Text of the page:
Is this the most misconstrued male-written feminist essay ever?

I submit to you, the latest contribution to feminist-inflected introspection by Andy Hines. Over at Double XX, Hines writes:

I’m a stay-at-home dad to twin 4-year-old girls who are already smarter than me, and my wife is a brilliant doctor who kicks ass and saves lives every day. I grew up with big sisters and a mom whose authority was unbreachable. I celebrate every inroad that women make into business, technology, science, politics, comedy, you name it, and I get angry about “slut-shaming” or “stereotype threat” or whatever is the affront du jour. And yet, in the caveman recesses of my imagination, I objectify women in ways that make Hooters look like a breakout session at a NOW conference.

The breakdown: Hines experiences fleeting erotic images and fantasies when he encounters women in his daily life. The purpose of his essay is to explore the conflict between this (ostensibly spontaneous) behavior, and his felt commitment to feminism and to resisting the objectification of women by culture. He talks with some experts, he cites a Louie CK routine, and doesn’t make any philosophical breakthrough more profound than to acknowledge that a passing thought it less problematic than an objectifying action. It’s a piece of low ambition, but high (I’d argue) usefulness, insofar as many male readers will be able to easily identify with this internal tension between psychology and ethics.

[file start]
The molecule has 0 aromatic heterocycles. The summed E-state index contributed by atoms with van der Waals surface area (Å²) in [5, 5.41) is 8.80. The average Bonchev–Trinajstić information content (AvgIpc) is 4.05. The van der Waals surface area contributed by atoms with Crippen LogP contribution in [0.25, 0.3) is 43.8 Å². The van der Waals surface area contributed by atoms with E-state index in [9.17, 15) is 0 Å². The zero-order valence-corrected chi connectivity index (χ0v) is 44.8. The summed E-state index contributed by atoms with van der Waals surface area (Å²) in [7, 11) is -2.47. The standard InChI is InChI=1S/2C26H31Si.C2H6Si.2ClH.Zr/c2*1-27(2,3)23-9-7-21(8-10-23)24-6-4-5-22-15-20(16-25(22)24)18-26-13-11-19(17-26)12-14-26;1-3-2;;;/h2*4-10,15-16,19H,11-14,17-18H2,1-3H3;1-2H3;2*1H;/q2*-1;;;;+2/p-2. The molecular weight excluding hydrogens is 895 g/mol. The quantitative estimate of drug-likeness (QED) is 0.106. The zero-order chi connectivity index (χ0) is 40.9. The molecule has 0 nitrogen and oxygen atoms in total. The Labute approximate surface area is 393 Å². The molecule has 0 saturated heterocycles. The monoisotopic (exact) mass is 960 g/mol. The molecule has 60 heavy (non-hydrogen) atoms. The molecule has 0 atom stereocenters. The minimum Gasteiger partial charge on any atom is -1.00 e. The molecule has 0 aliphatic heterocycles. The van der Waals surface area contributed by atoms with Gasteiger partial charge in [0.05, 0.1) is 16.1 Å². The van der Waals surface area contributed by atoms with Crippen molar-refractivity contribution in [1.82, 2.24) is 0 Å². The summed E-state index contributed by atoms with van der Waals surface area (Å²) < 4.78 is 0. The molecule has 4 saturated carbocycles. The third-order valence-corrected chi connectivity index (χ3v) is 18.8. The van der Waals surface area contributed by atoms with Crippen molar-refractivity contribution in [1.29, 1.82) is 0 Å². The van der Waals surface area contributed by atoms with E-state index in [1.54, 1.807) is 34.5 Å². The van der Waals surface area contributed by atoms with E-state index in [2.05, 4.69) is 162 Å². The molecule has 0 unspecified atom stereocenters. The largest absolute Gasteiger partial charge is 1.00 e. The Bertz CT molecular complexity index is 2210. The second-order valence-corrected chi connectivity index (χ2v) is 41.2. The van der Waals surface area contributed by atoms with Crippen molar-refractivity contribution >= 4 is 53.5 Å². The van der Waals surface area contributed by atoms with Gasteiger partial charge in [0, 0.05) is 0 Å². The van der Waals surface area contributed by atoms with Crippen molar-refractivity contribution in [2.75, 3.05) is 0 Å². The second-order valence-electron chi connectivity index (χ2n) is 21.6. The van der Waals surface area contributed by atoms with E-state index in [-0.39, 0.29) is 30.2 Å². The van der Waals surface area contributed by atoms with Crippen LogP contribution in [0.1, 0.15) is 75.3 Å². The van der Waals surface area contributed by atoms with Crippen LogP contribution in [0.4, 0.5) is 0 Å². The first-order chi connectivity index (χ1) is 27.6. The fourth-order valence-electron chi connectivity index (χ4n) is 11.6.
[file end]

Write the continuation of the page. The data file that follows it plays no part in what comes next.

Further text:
The piece would be less noteworthy if it hadn’t attracted all kinds of heavy fire. See the responses, ranging from scathing to incendiary, at Slate, NYMag, and/or Jezebel.

Aside from being misplaced — and it is, it certainly is — all this vitriol is also counterproductive. In the interest of raising awareness, increasing participation, and promoting honest self-assessment, we should be encouraging the kind of introspective Hinds puts on display in his article. We need not laud the author for being in possession of objectifying thoughts nor for being gently self-flagellating about those thoughts, but we should applaud him for making his thought process about these issues public.

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